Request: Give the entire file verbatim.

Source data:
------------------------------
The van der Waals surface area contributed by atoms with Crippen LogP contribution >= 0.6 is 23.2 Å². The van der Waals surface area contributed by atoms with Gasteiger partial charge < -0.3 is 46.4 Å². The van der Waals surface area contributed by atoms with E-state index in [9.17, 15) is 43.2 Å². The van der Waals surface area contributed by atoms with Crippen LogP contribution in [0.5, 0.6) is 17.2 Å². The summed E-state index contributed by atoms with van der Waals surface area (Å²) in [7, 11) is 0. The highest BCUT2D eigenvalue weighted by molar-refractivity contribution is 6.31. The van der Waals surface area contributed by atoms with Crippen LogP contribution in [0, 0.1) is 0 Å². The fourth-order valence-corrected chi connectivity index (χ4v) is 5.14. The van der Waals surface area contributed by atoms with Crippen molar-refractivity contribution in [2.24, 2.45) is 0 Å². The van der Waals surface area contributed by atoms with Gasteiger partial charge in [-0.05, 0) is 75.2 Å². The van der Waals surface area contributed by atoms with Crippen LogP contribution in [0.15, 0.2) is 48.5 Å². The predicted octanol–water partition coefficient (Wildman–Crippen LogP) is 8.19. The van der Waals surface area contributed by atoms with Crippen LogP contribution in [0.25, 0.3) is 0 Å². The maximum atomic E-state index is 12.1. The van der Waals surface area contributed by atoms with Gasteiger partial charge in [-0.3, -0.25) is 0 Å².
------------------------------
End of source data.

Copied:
The van der Waals surface area contributed by atoms with Crippen LogP contribution >= 0.6 is 23.2 Å². The van der Waals surface area contributed by atoms with Gasteiger partial charge < -0.3 is 46.4 Å². The van der Waals surface area contributed by atoms with E-state index in [9.17, 15) is 43.2 Å². The van der Waals surface area contributed by atoms with Crippen LogP contribution in [0.5, 0.6) is 17.2 Å². The summed E-state index contributed by atoms with van der Waals surface area (Å²) in [7, 11) is 0. The highest BCUT2D eigenvalue weighted by molar-refractivity contribution is 6.31. The van der Waals surface area contributed by atoms with Crippen LogP contribution in [0, 0.1) is 0 Å². The fourth-order valence-corrected chi connectivity index (χ4v) is 5.14. The van der Waals surface area contributed by atoms with Crippen molar-refractivity contribution in [2.24, 2.45) is 0 Å². The van der Waals surface area contributed by atoms with Gasteiger partial charge in [-0.05, 0) is 75.2 Å². The van der Waals surface area contributed by atoms with Crippen LogP contribution in [0.15, 0.2) is 48.5 Å². The predicted octanol–water partition coefficient (Wildman–Crippen LogP) is 8.19. The van der Waals surface area contributed by atoms with Crippen LogP contribution in [0.25, 0.3) is 0 Å². The maximum atomic E-state index is 12.1. The van der Waals surface area contributed by atoms with Gasteiger partial charge in [-0.3, -0.25) is 0 Å².